User-installable DAS: Cost and time of deployment for cellular networks will be reduced with new DAS systems that are easier to deploy than today’s WiFi systems. Remote antennas already look and install just like APs (using Ethernet connections and similar form factors), and soon we will have pico cell base stations that fit in an I.T. data center rack. Because frequency planning and site surveys are minimal with licensed cellular frequencies, enterprises can build networks that reach every part of their facilities and support any number of users at a lower cost of deployment.

Low-cost backhaul: Tomorrow’s pico cell base stations and call servers will use standard DSL lines for backhaul rather than T1 lines, reducing the cost of this piece of infrastructure by roughly 75 percent. Pico cells won’t be appropriate for very large facilities, but they will bring high-performance mobile coverage and capacity to small and medium-sized buildings.

Lower service costs: Cellular providers already offer voice service plans that include no-cost in-network calls (such as between employees in companies with a corporate service plan). With the greater cost efficiencies of running all-IP networks, carriers will also bring down the cost of data service plans to the point where the benefit of ubiquitous on-site and off-site access combined with seamless roaming will easily outweigh WiFi’s alleged “free” calls (which in any case aren’t free, given the cost of deployment and management).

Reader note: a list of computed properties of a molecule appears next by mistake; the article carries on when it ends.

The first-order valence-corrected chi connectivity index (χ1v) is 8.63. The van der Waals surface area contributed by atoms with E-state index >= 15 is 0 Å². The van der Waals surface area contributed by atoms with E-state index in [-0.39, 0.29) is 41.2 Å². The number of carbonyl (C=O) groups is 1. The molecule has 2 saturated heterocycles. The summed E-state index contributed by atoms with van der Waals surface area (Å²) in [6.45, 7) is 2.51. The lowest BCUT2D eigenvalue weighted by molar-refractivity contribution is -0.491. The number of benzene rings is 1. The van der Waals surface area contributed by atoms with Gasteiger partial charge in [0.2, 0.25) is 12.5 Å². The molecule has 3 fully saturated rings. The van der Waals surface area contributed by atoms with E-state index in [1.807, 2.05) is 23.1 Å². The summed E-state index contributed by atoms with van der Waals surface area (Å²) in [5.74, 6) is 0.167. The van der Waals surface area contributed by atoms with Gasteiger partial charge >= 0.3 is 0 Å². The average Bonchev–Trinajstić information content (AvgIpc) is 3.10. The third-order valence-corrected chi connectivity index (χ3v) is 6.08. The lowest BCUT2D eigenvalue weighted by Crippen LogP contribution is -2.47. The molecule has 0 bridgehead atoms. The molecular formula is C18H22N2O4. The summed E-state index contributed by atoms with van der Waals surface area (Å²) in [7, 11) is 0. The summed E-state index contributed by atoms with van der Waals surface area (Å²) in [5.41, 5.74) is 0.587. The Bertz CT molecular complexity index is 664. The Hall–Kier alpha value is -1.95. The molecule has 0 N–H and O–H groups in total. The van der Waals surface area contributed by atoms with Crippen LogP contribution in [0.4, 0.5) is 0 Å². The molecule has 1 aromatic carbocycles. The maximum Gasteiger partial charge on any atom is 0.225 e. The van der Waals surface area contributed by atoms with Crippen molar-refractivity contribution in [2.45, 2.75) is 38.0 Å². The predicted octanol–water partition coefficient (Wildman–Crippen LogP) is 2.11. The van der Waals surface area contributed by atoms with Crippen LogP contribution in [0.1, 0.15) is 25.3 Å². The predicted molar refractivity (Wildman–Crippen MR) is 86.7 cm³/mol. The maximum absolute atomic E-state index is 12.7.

One-call carrier integration: In the future, enterprise-friendly softswitching, base stations and pico cells will offer fast and easy integration with the carrier network. Once the enterprise IT department installs a DAS and pico cell base station and connects the base station to a DSL line, one phone call to the carrier will activate the service.

Converged, IP-based wireless networks will ultimately support any application for any number and density of users inside the enterprise. The vision may take a few years to become reality, but moving to such convergence is in everyone’s interest. Vendors and service providers already know how to make convergence happen – now it’s just a matter of watching it unfold. //

*This is a Contributed Article. The opinions expressed above are those of the author.